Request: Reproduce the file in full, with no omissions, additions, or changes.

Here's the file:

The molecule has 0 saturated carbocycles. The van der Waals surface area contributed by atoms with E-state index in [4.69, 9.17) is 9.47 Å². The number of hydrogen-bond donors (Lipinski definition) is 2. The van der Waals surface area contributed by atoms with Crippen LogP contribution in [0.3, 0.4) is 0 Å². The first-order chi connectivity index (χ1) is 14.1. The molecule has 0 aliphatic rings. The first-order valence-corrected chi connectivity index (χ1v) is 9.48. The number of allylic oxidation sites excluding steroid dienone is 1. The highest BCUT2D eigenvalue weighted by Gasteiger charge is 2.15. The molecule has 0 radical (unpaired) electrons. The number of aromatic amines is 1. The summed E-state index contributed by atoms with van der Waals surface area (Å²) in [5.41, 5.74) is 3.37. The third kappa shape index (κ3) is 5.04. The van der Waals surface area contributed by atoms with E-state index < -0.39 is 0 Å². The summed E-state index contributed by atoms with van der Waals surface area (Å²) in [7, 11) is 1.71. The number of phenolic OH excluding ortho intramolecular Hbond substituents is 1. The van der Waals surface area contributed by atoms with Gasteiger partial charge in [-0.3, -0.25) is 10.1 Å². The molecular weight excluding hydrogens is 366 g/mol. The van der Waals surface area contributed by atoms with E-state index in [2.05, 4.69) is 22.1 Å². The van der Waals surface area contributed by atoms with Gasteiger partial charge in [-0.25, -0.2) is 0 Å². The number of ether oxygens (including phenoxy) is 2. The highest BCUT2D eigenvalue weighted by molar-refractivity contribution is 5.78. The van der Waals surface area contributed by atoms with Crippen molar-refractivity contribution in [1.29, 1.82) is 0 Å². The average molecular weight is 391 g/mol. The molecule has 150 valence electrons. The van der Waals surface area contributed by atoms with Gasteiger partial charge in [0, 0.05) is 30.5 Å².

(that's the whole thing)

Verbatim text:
The molecule has 0 saturated carbocycles. The van der Waals surface area contributed by atoms with E-state index in [4.69, 9.17) is 9.47 Å². The number of hydrogen-bond donors (Lipinski definition) is 2. The van der Waals surface area contributed by atoms with Crippen LogP contribution in [0.3, 0.4) is 0 Å². The first-order chi connectivity index (χ1) is 14.1. The molecule has 0 aliphatic rings. The first-order valence-corrected chi connectivity index (χ1v) is 9.48. The number of allylic oxidation sites excluding steroid dienone is 1. The highest BCUT2D eigenvalue weighted by Gasteiger charge is 2.15. The molecule has 0 radical (unpaired) electrons. The number of aromatic amines is 1. The summed E-state index contributed by atoms with van der Waals surface area (Å²) in [5.41, 5.74) is 3.37. The third kappa shape index (κ3) is 5.04. The van der Waals surface area contributed by atoms with E-state index < -0.39 is 0 Å². The summed E-state index contributed by atoms with van der Waals surface area (Å²) in [7, 11) is 1.71. The number of phenolic OH excluding ortho intramolecular Hbond substituents is 1. The van der Waals surface area contributed by atoms with Gasteiger partial charge in [-0.3, -0.25) is 10.1 Å². The molecular weight excluding hydrogens is 366 g/mol. The van der Waals surface area contributed by atoms with E-state index in [2.05, 4.69) is 22.1 Å². The van der Waals surface area contributed by atoms with Gasteiger partial charge in [-0.25, -0.2) is 0 Å². The number of ether oxygens (including phenoxy) is 2. The highest BCUT2D eigenvalue weighted by molar-refractivity contribution is 5.78. The van der Waals surface area contributed by atoms with Crippen molar-refractivity contribution in [1.29, 1.82) is 0 Å². The average molecular weight is 391 g/mol. The molecule has 150 valence electrons. The van der Waals surface area contributed by atoms with Gasteiger partial charge in [0, 0.05) is 30.5 Å².